If there are enough House members willing to oppose the SAVE bill, they may force Jindal to choose – as he should – between raising the taxes needed to fund our universities or vetoing the state’s budget. In other words, legislators might be willing to put the primary responsibility for crashing the state exactly where it belongs – on Bobby Jindal.

Higher education’s leader, however, are working hard to let Jindal off the hook.

These so-called “leaders” of higher education, who are stalking the Capitol’s hallways in the legislative session’s final days, are compromising themselves and their reputations by agreeing with Jindal’s dishonest and ridiculous scheme. They are enabling the very person who is most responsible for the sad state of their institutions’ budgets.

Who knows what will happen in the end. No one ever went broke betting on the cowardice of Louisiana lawmakers. But wouldn’t it be a sad day, indeed, if it our elected officials showed more courage, fortitude and integrity than our higher education leaders?

7 thoughts on “Shell game: Shouldn’t higher education leaders have more integrity than Bobby Jindal?

  1. Reblogged this on LAB Louisiana Boy and commented:
    Even though I am not part of any of the Louisiana higher education systems, the complete absurdity of the Jindal administration through the course of his terms is really distinct even by Louisiana political shenanigans post Huey. At least as an outsider today, I can amuse myself briefly imagining what types of floats would appear in a modern version of Jimmy Morrison’s campaign “Convict Parade.” That brief chuckle, however, does not ease that “kick in the gut feeling” brought about by what seems to be a majority or at least a plurality of acceptance by various school and system administrators at this stage when, regardless of any partisan lens, zero doubt can exist about the purpose and utter ridiculousness of this SAVE proposal. When compared to many, I would have never imagined that Uncle Earl himself would be among the most refined and shockingly emotionally stable individual if he were at the Capitol today.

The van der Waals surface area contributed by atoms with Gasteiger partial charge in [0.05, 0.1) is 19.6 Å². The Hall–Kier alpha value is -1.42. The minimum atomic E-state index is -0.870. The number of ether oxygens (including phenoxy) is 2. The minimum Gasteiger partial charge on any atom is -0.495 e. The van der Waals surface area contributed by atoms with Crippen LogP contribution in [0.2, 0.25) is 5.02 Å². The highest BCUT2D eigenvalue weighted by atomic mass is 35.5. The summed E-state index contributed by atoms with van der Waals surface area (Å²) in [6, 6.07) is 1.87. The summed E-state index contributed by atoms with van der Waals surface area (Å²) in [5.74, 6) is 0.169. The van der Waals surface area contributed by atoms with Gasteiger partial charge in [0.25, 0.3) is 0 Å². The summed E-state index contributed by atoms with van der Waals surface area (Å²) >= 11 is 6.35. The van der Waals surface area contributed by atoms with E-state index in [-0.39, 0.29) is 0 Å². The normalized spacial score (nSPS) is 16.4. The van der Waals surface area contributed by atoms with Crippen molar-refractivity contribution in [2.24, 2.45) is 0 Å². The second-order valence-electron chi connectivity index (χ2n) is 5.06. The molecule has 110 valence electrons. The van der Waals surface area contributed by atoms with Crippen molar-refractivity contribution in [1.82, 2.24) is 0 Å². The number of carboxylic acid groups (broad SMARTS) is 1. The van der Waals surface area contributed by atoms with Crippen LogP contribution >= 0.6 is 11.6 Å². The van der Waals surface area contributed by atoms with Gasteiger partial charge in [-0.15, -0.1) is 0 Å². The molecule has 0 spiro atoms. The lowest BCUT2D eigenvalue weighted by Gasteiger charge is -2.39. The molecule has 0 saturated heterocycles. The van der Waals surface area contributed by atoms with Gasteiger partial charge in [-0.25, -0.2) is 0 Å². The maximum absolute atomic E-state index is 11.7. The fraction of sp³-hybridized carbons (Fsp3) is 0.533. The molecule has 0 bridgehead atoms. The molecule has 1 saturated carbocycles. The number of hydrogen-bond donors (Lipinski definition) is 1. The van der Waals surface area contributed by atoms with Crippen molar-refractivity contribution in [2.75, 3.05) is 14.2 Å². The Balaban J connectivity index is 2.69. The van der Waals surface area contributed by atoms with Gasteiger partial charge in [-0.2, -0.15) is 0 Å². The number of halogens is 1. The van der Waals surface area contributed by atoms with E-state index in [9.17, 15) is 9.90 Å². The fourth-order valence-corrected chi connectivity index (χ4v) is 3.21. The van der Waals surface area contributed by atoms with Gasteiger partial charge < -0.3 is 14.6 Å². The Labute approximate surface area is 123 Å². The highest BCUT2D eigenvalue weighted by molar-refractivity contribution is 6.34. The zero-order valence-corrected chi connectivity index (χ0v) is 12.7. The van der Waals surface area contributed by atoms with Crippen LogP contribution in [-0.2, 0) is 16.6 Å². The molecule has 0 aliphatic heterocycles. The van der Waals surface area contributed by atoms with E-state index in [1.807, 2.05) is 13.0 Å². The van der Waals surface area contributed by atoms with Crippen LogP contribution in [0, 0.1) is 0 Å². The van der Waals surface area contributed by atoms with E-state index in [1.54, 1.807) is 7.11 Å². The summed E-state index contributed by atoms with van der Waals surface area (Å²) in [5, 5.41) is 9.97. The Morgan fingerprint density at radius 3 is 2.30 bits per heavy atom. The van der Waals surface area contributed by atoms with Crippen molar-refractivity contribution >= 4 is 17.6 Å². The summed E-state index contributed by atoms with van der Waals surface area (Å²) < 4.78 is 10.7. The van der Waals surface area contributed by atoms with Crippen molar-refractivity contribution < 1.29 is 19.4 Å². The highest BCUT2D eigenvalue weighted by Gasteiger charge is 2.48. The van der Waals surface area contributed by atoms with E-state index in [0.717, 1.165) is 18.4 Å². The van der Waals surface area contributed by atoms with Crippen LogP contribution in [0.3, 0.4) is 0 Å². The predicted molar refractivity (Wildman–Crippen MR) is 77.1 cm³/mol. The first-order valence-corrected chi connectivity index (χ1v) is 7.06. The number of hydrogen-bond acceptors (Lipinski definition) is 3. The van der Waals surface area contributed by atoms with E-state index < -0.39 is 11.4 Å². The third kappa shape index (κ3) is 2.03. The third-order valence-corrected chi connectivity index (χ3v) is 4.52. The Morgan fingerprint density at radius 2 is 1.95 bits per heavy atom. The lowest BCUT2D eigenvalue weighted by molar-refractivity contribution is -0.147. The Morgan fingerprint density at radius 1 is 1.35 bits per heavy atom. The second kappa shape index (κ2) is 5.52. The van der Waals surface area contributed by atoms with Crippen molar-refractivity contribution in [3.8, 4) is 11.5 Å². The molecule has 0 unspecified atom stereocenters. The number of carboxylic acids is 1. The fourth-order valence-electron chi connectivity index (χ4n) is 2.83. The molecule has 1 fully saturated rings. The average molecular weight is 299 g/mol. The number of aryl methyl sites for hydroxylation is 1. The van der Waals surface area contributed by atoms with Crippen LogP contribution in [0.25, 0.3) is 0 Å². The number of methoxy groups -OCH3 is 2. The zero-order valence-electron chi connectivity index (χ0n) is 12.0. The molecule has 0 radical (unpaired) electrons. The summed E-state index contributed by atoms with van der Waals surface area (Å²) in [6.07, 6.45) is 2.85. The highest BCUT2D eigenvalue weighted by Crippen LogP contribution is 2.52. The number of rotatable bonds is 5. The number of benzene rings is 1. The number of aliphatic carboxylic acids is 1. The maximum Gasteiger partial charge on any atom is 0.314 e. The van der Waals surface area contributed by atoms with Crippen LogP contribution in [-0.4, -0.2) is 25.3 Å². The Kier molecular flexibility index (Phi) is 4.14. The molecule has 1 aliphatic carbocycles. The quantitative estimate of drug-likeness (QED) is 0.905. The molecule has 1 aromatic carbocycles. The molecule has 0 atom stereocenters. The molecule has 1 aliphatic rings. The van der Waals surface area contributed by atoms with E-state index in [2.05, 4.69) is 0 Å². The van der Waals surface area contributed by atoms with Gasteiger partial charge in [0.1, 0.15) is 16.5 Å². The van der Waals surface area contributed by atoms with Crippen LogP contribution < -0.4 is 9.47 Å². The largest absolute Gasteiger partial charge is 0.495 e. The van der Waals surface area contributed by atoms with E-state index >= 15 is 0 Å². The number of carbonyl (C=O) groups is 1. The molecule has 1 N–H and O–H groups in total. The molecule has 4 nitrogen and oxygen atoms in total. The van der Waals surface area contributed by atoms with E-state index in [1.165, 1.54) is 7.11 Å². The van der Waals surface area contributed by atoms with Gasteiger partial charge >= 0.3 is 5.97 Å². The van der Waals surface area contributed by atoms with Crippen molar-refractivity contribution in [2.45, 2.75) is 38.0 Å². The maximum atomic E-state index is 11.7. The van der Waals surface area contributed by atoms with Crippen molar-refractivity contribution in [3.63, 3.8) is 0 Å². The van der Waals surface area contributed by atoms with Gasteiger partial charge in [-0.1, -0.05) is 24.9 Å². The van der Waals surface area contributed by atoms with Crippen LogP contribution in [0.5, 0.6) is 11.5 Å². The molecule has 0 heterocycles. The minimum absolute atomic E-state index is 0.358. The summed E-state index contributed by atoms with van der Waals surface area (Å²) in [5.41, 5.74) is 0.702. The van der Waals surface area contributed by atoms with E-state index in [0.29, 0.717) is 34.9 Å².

2. Jindal has no integrity.


  3. Hey Bob, can you explain to a simple person like me exactly what Joel Robideaux’s letter to Norquist is supposed to be doing? Is he wanting Norquist to say SAVE is a bad idea and it will raise taxes or just what? I’m terribly confused about what he’s try to do with his letter.


    1. ATR is now the state’ Supreme Tax Court and Noquist is it’s chief justice.


  4. Stephen Winham June 10, 2015 — 4:32 pm

    They should, of course, but the report today from the capitol would indicate indeed they don’t:

    “Given the stakes, several higher education leaders came to the Capitol Wednesday to emphasize their support for SAVE. They fear that a gubernatorial veto will cost them 25 percent of their funding next year.

    Those at the Capitol Wednesday afternoon included F. King Alexander, who is LSU’s president and chancellor; Monty Sullivan, who is chancellor of the Louisiana Community and Technical College System; Sandra Woodley, who is president of the University of Louisiana System; Higher Education Commissioner Joe Rallo; and Alexandria businessman Roy O. Martin, who is chairman of the Board of Regents, which oversees the higher education system.”

    Link to full article (which is still being updated):